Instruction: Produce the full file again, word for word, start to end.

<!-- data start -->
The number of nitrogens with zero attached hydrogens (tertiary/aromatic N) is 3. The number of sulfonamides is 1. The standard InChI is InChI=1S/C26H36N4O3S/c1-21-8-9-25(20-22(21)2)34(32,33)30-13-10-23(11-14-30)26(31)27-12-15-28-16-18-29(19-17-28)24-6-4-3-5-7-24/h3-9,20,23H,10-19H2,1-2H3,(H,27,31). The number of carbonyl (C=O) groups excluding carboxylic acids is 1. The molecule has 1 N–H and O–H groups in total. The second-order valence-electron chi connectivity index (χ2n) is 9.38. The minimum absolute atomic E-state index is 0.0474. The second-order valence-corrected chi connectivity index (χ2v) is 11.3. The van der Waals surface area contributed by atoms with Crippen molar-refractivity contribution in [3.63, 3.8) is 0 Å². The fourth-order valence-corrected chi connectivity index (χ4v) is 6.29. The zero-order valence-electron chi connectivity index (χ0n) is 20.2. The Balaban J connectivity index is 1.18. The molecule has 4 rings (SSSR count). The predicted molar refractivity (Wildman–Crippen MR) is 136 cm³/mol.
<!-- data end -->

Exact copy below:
The number of nitrogens with zero attached hydrogens (tertiary/aromatic N) is 3. The number of sulfonamides is 1. The standard InChI is InChI=1S/C26H36N4O3S/c1-21-8-9-25(20-22(21)2)34(32,33)30-13-10-23(11-14-30)26(31)27-12-15-28-16-18-29(19-17-28)24-6-4-3-5-7-24/h3-9,20,23H,10-19H2,1-2H3,(H,27,31). The number of carbonyl (C=O) groups excluding carboxylic acids is 1. The molecule has 1 N–H and O–H groups in total. The second-order valence-electron chi connectivity index (χ2n) is 9.38. The minimum absolute atomic E-state index is 0.0474. The second-order valence-corrected chi connectivity index (χ2v) is 11.3. The van der Waals surface area contributed by atoms with Crippen molar-refractivity contribution in [3.63, 3.8) is 0 Å². The fourth-order valence-corrected chi connectivity index (χ4v) is 6.29. The zero-order valence-electron chi connectivity index (χ0n) is 20.2. The Balaban J connectivity index is 1.18. The molecule has 4 rings (SSSR count). The predicted molar refractivity (Wildman–Crippen MR) is 136 cm³/mol.